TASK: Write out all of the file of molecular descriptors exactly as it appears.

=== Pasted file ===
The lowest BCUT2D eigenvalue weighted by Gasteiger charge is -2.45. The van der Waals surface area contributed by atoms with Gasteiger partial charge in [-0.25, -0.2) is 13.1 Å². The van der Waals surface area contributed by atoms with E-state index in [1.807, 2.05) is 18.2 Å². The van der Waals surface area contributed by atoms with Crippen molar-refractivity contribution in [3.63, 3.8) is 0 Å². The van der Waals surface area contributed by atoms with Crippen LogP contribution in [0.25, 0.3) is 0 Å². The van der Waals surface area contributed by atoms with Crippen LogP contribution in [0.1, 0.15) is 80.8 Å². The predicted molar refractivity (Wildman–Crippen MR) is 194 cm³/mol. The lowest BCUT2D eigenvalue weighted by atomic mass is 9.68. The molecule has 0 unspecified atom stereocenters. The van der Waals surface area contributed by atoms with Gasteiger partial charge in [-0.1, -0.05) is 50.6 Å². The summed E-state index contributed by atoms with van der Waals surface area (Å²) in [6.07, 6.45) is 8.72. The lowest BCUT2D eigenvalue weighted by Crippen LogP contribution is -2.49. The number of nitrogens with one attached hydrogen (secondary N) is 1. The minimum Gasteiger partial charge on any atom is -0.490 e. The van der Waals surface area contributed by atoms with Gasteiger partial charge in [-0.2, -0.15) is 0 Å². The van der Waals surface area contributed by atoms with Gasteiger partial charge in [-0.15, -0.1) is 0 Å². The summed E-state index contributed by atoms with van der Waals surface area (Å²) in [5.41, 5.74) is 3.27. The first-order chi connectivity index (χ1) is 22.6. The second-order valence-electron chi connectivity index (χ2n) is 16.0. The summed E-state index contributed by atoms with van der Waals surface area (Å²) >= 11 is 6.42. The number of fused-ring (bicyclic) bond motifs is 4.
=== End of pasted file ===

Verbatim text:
The lowest BCUT2D eigenvalue weighted by Gasteiger charge is -2.45. The van der Waals surface area contributed by atoms with Gasteiger partial charge in [-0.25, -0.2) is 13.1 Å². The van der Waals surface area contributed by atoms with E-state index in [1.807, 2.05) is 18.2 Å². The van der Waals surface area contributed by atoms with Crippen molar-refractivity contribution in [3.63, 3.8) is 0 Å². The van der Waals surface area contributed by atoms with Crippen LogP contribution in [0.25, 0.3) is 0 Å². The van der Waals surface area contributed by atoms with Crippen LogP contribution in [0.1, 0.15) is 80.8 Å². The predicted molar refractivity (Wildman–Crippen MR) is 194 cm³/mol. The lowest BCUT2D eigenvalue weighted by atomic mass is 9.68. The molecule has 0 unspecified atom stereocenters. The van der Waals surface area contributed by atoms with Gasteiger partial charge in [-0.1, -0.05) is 50.6 Å². The summed E-state index contributed by atoms with van der Waals surface area (Å²) in [6.07, 6.45) is 8.72. The lowest BCUT2D eigenvalue weighted by Crippen LogP contribution is -2.49. The number of nitrogens with one attached hydrogen (secondary N) is 1. The minimum Gasteiger partial charge on any atom is -0.490 e. The van der Waals surface area contributed by atoms with Gasteiger partial charge in [-0.2, -0.15) is 0 Å². The van der Waals surface area contributed by atoms with Gasteiger partial charge in [-0.15, -0.1) is 0 Å². The summed E-state index contributed by atoms with van der Waals surface area (Å²) in [5.41, 5.74) is 3.27. The first-order chi connectivity index (χ1) is 22.6. The second-order valence-electron chi connectivity index (χ2n) is 16.0. The summed E-state index contributed by atoms with van der Waals surface area (Å²) >= 11 is 6.42. The number of fused-ring (bicyclic) bond motifs is 4.